Learning the Ropes

So, Catherine and I went to our first Society of Children’s Book Writers and Illustrators event today. It was a class entitled “I’d Like to Make a Picture Book. Now What?” It was taught by a well-known local author and illustrator, Mark Fearing. He talked about trends in picture books, elements a book should have to be both marketable to publishers, and interesting to readers. In many ways, our book does a good job of all of the things he was talking about, save for the fact that we are an illustrator and author working together on our own, apparently frowned upon in the publishing world. I found the class helpful, if not just a bit discouraging. I know that we’re going about this in an unconventional way – that self-publishing is not the most direct route to take, but I secretly hoped he would tell me it would be easier than I thought. He wasn’t really discouraging, but he didn’t say “Oh, this doesn’t apply to you, of course,” the way I wanted him to.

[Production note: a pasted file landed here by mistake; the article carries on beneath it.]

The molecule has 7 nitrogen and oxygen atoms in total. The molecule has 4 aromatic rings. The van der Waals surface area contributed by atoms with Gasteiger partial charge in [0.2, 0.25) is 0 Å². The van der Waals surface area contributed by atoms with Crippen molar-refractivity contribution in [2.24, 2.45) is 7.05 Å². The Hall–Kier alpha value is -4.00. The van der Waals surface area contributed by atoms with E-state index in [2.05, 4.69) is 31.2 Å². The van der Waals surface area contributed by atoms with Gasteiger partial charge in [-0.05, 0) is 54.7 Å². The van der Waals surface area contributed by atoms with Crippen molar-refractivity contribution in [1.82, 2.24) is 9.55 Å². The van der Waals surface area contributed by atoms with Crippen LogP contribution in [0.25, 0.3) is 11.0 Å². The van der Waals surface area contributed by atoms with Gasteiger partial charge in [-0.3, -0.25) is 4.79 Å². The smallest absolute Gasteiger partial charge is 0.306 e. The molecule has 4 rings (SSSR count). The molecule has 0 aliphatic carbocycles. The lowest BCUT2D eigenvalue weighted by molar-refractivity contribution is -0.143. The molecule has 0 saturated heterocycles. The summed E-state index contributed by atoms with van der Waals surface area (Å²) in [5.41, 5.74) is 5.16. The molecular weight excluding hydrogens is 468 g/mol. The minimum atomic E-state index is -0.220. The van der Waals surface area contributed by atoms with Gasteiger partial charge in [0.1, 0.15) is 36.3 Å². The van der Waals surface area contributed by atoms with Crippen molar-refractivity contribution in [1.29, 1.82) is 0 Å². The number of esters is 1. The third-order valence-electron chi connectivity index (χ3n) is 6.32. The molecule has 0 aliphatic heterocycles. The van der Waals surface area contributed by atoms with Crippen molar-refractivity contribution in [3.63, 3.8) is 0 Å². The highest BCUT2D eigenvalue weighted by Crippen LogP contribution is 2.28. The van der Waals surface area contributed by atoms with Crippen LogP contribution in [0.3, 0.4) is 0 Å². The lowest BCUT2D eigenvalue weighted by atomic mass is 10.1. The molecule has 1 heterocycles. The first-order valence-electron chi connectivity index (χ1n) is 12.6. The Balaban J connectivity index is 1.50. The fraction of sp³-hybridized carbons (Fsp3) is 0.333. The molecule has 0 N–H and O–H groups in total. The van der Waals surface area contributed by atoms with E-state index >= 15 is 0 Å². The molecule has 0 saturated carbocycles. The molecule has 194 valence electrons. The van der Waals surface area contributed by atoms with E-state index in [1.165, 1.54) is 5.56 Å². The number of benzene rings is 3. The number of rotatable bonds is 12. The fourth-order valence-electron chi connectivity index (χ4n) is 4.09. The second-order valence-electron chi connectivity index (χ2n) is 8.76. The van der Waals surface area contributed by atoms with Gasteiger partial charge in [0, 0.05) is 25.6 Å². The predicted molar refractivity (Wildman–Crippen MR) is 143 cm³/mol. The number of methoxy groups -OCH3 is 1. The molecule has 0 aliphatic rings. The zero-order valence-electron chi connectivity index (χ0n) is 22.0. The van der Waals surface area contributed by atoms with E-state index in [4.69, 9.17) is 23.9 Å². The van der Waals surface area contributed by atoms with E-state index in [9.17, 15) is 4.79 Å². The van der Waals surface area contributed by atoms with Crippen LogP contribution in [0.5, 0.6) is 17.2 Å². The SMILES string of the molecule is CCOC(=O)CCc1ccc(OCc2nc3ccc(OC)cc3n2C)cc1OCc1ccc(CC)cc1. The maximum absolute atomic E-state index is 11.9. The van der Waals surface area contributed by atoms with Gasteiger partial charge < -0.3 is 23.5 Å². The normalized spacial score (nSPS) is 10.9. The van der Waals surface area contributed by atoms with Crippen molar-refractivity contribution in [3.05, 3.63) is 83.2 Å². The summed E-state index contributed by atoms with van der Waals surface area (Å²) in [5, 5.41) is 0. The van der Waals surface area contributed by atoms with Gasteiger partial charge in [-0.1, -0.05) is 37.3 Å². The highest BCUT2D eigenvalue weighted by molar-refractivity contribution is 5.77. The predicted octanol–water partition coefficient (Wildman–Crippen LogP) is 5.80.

I was sad for a second, and then I thought, I don’t care. I don’t care if it gets picked up by a publisher, if we don’t get 500 pre-sale orders (though I am totally open to either of those things happening), if it’s not on Oprah’s book club list (unless she’s got one for preschoolers, it definitely won’t make it there). Easier is often not better. I know from experience to go with my gut instinct, and to push through even (or especially) when something feels really scary. Whatever the outcome is, I know that it will not be a waste of time. I know that we’ve made something special, and that in the end, it will have been worth doing.

It was great to hear Mark’s story – how he followed a meandering path to get into children’s literature – and to learn a little bit more about an industry still brand new to me. I have so much to learn, but my level of excitement tells me I’m on the right track.

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